What we do

BASP exists to promote the advancement of stroke medicine in the UK. The BASP Executive, Committees and our members work to achieve our 5 key objectives.

These are:

Why is this important?

Much progress has been made over the last two decades in stroke care across the UK. The development of stroke services accelerated with the publication of the National Stroke Strategy in England in 2007 and equivalent plans in Northern Ireland, Scotland and Wales. Stroke mortality has almost halved over 20 years, with 30-day mortality now below 13%, and a third more people now return to their usual place of residency after stroke. This national priority on stroke has lost political momentum. With the cutting of the NHS Stroke Improvement Programme in 2012, and the transformation of the 29 stroke clinical networks into 10 networks with a much wider remit, many of the critical day to day supportive activities for improvement in England were lost. There remains much outstanding work to complete in the stroke pathway in the UK. The Stroke Sentinel National Audit Programme (SSNAP) confirms that stroke care continues to show ‘unacceptable variation’. People can struggle to access support they need in the community after stroke and the post-hospital pathway is very variable. For instance, fewer than 16% of people receive a 6-month review and up to 30% of eligible people fail to access Early Supported Discharge services.

Why should BASP take action?

Whilst the major national UK stroke charities have been at the forefront of the voluntary scene as advocates for people and families after stroke, there is a particular requirement for a prominent national professional voice in stroke – particularly since the stroke clinical networks and their central team were disbanded. BASPs function therefore requires a step change to become the go-to professional organisation in stroke.

Our priorities will be:

  • To be pro-active and prominent in creation of policy and influencing in stroke
  • To become the first port of call for expert advice
  • To provide clear guidance to commissioners
  • To provide guidance on translation of policy into service quality and development

Why is this important?

Discussions regarding the provision and development of stroke services should be informed by high quality evidence, and articulated by clinicians with a specific knowledge and experience of managing patients across the whole of the stroke pathway. Navigating the complex and constantly changing infrastructure through which clinicians and researchers interact with patients, policy makers, those commissioning health-care and the mass media is challenging. Organisations that provide expert guidance comprise an array of nongovernmental and professional groupings, often with competing interests, potentially resulting in mixed or confusing messages. As and when new developments emerge in the management of stroke patients or the organisation of stroke care, it is important these are brought to the attention of the public and the wider healthcare system. Physicians, familiar with the whole pathway of stroke care, provide balance and perspective, taking account of the needs of all patients, from thrombectomy for hyperacute stroke to early supported discharge and long-term management for stroke survivors. In collaboration with partner organisations, such as the Stroke Association, BASP will provide timely and professional expert advice on all aspects of stroke care.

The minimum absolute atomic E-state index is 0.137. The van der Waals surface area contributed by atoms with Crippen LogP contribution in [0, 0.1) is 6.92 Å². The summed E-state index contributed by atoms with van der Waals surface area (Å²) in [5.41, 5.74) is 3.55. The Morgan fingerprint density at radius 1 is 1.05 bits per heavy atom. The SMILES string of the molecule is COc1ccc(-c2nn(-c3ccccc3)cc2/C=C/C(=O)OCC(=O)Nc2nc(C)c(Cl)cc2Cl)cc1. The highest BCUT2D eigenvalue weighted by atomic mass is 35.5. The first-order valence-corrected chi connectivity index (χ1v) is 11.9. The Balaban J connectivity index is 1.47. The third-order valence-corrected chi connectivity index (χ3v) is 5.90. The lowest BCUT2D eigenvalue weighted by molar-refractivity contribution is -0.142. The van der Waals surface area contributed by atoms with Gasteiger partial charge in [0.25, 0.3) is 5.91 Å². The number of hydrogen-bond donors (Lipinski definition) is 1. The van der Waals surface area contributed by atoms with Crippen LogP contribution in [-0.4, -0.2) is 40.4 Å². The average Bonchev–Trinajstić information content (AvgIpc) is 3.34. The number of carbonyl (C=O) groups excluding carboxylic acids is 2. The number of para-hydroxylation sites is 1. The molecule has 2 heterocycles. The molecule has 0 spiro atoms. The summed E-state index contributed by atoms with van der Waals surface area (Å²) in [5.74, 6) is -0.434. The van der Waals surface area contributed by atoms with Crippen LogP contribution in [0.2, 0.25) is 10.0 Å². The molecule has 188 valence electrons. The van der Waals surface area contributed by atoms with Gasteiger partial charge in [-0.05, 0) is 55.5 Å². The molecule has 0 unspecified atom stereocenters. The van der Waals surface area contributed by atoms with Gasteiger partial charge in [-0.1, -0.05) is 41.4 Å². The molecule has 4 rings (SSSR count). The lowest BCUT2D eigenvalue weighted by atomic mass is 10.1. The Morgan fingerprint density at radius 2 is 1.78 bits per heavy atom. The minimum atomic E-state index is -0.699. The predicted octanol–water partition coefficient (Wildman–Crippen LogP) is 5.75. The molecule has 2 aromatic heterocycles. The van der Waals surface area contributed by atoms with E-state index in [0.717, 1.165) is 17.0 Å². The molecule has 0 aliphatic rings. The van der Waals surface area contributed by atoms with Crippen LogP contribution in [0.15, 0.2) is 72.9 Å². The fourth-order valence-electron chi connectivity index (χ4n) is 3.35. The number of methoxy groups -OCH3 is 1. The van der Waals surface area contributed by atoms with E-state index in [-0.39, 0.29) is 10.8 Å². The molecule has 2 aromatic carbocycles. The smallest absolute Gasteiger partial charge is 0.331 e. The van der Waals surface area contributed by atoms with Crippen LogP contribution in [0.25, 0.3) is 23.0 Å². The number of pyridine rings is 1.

Why should BASP take action?

BASP is in a unique position to represent medical opinion in all stroke related matters, with a membership working throughout the four home nations in both clinical and academic roles. As part of the BASP strategy development, we have identified support both within the BASP membership and from our partner organisations for a more proactive approach, in delivering timely and professional expert advice in stroke. By developing our links to media organisations, BASP can improve public awareness of stroke developments and provide balanced and authoritative responses to breaking news stories.

Our priorities will be:

  • To systematically engage with external agencies on stroke related issues
  • To immediately react with expert opinion to react to new developments in stroke care
  • To seek and maintain representation from BASP within all key organisations relevant to stroke
  • To expand the content within the BASP website so that it contains more easily accessible stroke resources for non-BASP members, including lay public, general physicians, general practitioners and media organisations.

Why is this important?

As stroke management is a rapidly evolving arena, and it is vital that all clinicians involved in delivering stroke care are expert and are up to date in their specific field of practice. Having a framework of robust standards that are peer reviewed and incorporate new evidence based forms of treatment, enables stroke services to be configured in a way to ensure the best quality of care for all patients. A vital part for all stroke services is that they are subjected to rigorous quality improvement measures in order to attain clinical excellence and improve patient outcome and experience. This process should be integral to all aspects of stroke care across the whole pathway.

Why should BASP take action?